Moscow’s East-German scenario Oppositionist Leonid Volkov explains how a daring new voting strategy is supposed to destroy Russia’s political monopoly
Moscow’s political crisis continues, as demonstrators gear up for more protests against election officials’ refusal to register dozens of independent candidates for September 8’s City Duma race. On August 14, supporters of Alexey Navalny’s Anti-Corruption Foundation (FBK) proposed a voting strategy for the opposition, coordinated through the organization’s “Smart Vote” project. If the city’s independent candidates are not allowed onto the ballot, Navalny’s team wants people to vote for the most competitive candidates who aren’t directly associated with the Mayor’s Office. Meduza special correspondent Kristina Safonova spoke to close Navalny aide and FBK project manager Leonid Volkov to find out how this campaign is supposed to work.
Explain the “Smart Voter” system. How does it work?
Based on experience in past elections, we know that up to 40 percent of voters wait until the moment the ballot is in their hands before deciding whom to support. People participate in elections on a whim or because they run into a neighbor leaving for the polls. And often they find themselves asking, “Who are all these people?” They look over a list of the candidates and make a decision. The signs posted with the candidates’ portraits are just pictures of complete nobodies, because no one knows their own City Duma representative or any of their competitors.
Now, with all the opposition candidates purged from the race, the remaining campaigns are proceeding as quietly and under-the-radar as possible. In this situation, we want a significant part of that 40 percent of people showing up at the polls to remember: “I don’t want to vote for somebody from United Russia, but how do I know who to vote for? Didn’t Navalny have something for this?” and then they google “Smart Vote,” and go vote. We’re mounting a whole promotional campaign right now, so as many people as possible find out about this “Smart Vote” thing, and as many people as possible register with the project. The website, of course, will still offer recommendations to those who don’t register, but clearly the more people who register, the easier it will be for us to contact them.
The better part of Muscovites support the protests, not Putin or United Russia. If voters can find information about how to vote against United Russia, we’ll win. The problem is that all the United Russia candidates are running as independents. There are 45 people on the Mayor’s List — they’re all from United Russia, and they’re all hiding their party affiliation. That’s why it’s especially important for us to explain this, so our voters (who are generally protest-inclined) don’t accidentally vote for some hospital chief physician who’s really just another vile member of [Mayor] Sobyanin’s United Russia, running in the elections as an independent.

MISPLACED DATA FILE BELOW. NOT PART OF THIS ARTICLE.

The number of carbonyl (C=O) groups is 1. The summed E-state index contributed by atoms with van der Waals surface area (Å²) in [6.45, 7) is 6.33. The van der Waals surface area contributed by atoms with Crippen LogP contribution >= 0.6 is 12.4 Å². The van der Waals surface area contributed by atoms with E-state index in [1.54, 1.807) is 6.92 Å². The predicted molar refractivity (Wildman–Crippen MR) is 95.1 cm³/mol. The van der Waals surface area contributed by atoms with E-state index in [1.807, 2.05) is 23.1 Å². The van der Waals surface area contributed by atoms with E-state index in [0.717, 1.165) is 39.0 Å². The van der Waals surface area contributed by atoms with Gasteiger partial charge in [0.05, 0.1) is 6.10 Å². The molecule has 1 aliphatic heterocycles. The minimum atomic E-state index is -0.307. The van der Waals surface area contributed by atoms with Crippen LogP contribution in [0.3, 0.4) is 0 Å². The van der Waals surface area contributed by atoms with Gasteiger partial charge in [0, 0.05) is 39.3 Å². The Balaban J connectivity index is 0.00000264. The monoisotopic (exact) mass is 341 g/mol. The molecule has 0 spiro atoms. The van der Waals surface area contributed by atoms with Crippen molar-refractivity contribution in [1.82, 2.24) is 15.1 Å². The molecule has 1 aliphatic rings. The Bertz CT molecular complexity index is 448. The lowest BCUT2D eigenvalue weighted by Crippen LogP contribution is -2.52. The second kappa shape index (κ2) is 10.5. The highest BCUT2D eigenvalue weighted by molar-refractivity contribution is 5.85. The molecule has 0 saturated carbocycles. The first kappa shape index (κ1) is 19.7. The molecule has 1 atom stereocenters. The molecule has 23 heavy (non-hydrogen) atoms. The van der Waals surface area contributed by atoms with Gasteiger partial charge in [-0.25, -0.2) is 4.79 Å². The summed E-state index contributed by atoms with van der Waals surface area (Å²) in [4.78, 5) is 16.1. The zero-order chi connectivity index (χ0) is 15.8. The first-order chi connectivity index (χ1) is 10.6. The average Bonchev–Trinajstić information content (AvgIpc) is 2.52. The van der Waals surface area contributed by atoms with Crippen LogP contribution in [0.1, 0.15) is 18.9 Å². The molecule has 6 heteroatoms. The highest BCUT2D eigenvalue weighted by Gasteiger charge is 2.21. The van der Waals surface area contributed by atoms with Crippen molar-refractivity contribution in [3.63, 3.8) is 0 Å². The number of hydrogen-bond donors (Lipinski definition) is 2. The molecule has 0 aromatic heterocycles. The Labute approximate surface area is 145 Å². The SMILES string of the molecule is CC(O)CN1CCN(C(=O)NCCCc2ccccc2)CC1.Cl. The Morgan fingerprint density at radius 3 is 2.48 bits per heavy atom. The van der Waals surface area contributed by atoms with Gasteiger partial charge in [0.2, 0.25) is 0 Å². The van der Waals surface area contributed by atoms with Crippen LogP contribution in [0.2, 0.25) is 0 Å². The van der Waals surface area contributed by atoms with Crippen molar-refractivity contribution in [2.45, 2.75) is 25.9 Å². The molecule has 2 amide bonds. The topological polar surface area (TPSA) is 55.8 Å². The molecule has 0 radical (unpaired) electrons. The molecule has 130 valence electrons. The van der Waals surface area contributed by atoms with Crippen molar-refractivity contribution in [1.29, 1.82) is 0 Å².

United Russia’s rating in Moscow is under 30 percent. But that’s still enough to win in a single-mandate district, when there are five candidates. The United Russia candidates get 30 percent, because the state employees vote for them, and the other four each get 15 percent. The people with 30 percent become the deputies, even though nobody really supports them. We want to overcome this by consolidating the protest vote. Our message is very simple: we want to out-vote the people from United Russia. And this isn’t just about Moscow: we’re doing all this for 27 regional elections on Voting Day [September 8].
If you’re publishing the list on the website, why would anyone register?
We really want people to register because we expect major attacks on the website. They’ll try to block it, DDoS-attack it, and who knows what. When people register, it gives us their emails, which means we can still get them information and reach out. We don’t want to rely entirely on the website, but yes we’ll put all the information on the site, and do everything we can to protect it.
After the Telegram channel Comrade Major published a database of people who attended Moscow’s protests and allegedly support Navalny’s Anti-Corruption Foundation (FBK), do you think people will hesitate to share personal information?
Not once in the entire history of our work with databases have we ever had a single leak. Stories like [Comrade Major’s “leak”] are obviously published in an attempt to make people afraid to share their information. We’re seeing the authorities doing a lot to mess with “Smart Vote.” The whole thing scares them and makes them nervous. I’m certain there’s a reason for all these leaks and other stuff. The money-laundering case against FBK is also intended to scare off everyone [from donating], and so on. Honestly, we’ve never tried “Smart Vote” before, so we don’t know what its potential is. And they don’t know, either. That’s what scares them.
Have you started talking actively about “Smart Vote” right now because you’ve finally decided that your candidates won’t be allowed onto September’s ballot?
We came up with the project and announced it back in January.
Yes, but you’ve really started promoting it only now.
No. You just weren’t listening! But it’s good that you’re listening now. We’ve been promoting it actively the whole way through.